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Analysis

Governance and Hadoop
Philip Howard By: Philip Howard, Research Director - Data Management, Bloor Research
Published: 24th November 2011
Copyright Bloor Research © 2011
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Before I start I should say that this is not just about Hadoop but also about all its extensions, distributions, alternatives or replacements. For brevity's sake we need some terminology here so I will refer to these generically as BDDB (big data database) solutions.

As someone said to me recently, "it's only when you start to look at Hadoop that you start to realise what's important about the MS in DBMS". However, it's not management that I want to discuss and, actually, while a major focus of the BDDB vendors is to provide the sort of manageability you might expect, there is some way to go before these are fully robust.

What I want to discuss is governance, and there are a number of issues. Firstly, the advocates of BDDBs suggest that you might well want to include conventional structured data within your BDDB as well as unstructured data, because relevant queries require both types of data. Fair enough. But how do you ensure the quality of the structured data? I don't know any data quality tools (or profiling tools for that matter) that run against BDDBs. That means that a) you don't care about data quality or b) you cleanse the data at source (a good idea but many companies don't do it) or c) you load the data into your conventional warehouse first, cleanse it and then export the data out to the BDDB. In any case, governance goes beyond your traditional data quality. It is also about validating your business rules so that the logic for transformations is sound from a business perspective.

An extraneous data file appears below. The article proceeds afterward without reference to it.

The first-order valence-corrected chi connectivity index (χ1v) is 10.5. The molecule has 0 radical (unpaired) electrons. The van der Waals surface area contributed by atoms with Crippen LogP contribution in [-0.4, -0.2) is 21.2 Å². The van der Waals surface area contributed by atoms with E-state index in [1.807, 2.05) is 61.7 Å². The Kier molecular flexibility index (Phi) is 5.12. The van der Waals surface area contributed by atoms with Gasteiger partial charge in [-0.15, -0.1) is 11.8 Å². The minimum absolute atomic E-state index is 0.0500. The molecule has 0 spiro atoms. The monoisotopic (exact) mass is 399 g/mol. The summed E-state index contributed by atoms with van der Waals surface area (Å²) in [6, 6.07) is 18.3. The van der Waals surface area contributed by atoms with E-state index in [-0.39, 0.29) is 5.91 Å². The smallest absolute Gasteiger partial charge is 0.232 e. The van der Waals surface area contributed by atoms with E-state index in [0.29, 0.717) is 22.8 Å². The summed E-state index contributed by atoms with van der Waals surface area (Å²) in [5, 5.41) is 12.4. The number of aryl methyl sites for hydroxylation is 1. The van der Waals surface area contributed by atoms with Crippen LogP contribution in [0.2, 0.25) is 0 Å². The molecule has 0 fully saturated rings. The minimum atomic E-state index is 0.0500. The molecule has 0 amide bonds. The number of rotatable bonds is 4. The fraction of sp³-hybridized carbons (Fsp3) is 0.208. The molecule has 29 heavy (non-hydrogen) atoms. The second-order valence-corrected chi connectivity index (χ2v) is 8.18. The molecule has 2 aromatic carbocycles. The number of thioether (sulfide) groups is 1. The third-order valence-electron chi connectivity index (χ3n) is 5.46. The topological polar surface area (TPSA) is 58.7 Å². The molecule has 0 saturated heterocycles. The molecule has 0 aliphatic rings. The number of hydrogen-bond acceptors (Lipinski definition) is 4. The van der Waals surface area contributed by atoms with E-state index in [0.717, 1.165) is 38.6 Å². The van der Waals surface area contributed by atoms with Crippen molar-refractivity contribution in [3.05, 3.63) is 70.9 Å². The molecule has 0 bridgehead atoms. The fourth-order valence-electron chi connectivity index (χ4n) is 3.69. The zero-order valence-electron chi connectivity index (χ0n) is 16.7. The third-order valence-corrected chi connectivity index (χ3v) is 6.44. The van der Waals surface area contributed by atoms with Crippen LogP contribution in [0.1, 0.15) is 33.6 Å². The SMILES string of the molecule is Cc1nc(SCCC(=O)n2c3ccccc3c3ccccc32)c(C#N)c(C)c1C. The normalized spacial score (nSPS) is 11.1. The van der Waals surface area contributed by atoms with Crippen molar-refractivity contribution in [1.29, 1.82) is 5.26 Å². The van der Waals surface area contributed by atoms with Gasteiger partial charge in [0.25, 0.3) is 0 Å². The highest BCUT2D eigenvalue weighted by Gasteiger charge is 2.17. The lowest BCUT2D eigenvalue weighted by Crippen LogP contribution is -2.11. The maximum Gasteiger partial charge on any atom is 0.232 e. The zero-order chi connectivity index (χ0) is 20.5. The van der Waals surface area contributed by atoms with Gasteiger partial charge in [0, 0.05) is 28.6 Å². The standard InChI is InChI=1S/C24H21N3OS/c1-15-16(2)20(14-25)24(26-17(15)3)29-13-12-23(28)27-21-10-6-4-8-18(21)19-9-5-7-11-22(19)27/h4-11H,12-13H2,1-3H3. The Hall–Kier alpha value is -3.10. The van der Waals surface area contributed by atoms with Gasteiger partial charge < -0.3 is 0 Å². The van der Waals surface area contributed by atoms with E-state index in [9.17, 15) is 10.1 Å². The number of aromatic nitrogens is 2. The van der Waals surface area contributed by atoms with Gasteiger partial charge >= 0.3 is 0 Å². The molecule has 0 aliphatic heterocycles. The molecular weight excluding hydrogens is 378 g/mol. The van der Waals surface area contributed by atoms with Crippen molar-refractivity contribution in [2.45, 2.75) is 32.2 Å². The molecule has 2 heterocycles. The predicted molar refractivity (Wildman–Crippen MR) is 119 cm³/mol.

Secondly, there are quality issues around the unstructured data that you may load into your BDDB. Consider stock ticks or call detail records: both of these are frequently duplicated and those duplicates need to be filtered out. Similarly, lots of RFID events have no value, typically when nothing changes, and you also need filtering mechanism here too. (IBM has such a solution but, strangely, it is in the WebSphere portfolio rather than InfoSphere where all the big data stuff is - go figure). Further, this issue is not limited to sensor and event-based information. Consider tweets: I write a tweet (not often) and someone forwards it, someone else comments on it, it goes viral (not likely): how many tweets is that? If the original tweet gets copied 5,000 times does that count as one tweet or 5,001? I guess it depends on what you want to do with the information but there is certainly a governance issue.

Thirdly, there is the question of how you get meaningful information out of unstructured data? This is particularly important if you want to combine this information with structured data. Here, at least, there is now a product. Informatica has just released HParser, which is a parser optimised for Hadoop. That is, it runs on Hadoop (with all of its parallelism and so forth) and which is used to parse unstructured data and semi-structured data in much the same way that a data quality tool might parse a product description.

HParser runs on nearly any distribution of Apache Hadoop and Informatica distributes it via its marketplace. Informatica has also just announced a partnership with Hortonworks and you can also see the link to Informatica's market place from the Hortonworks data platform. The nicest thing about it is that doesn't require the analyst or developer to know anything about MapReduce as s(he) just works within a graphical user interface and the software takes care of the implementation. The parser will parse web logs, call detail records, various providers of financial information (Bloomberg et al) and, more generally, XML and JSON (JavaScript object notation). The software will discover relationships and hierarchies within the data and flatten them.

I dare say that HParser will not be the last product to start to tackle governance within the BDDB space but it is the first.

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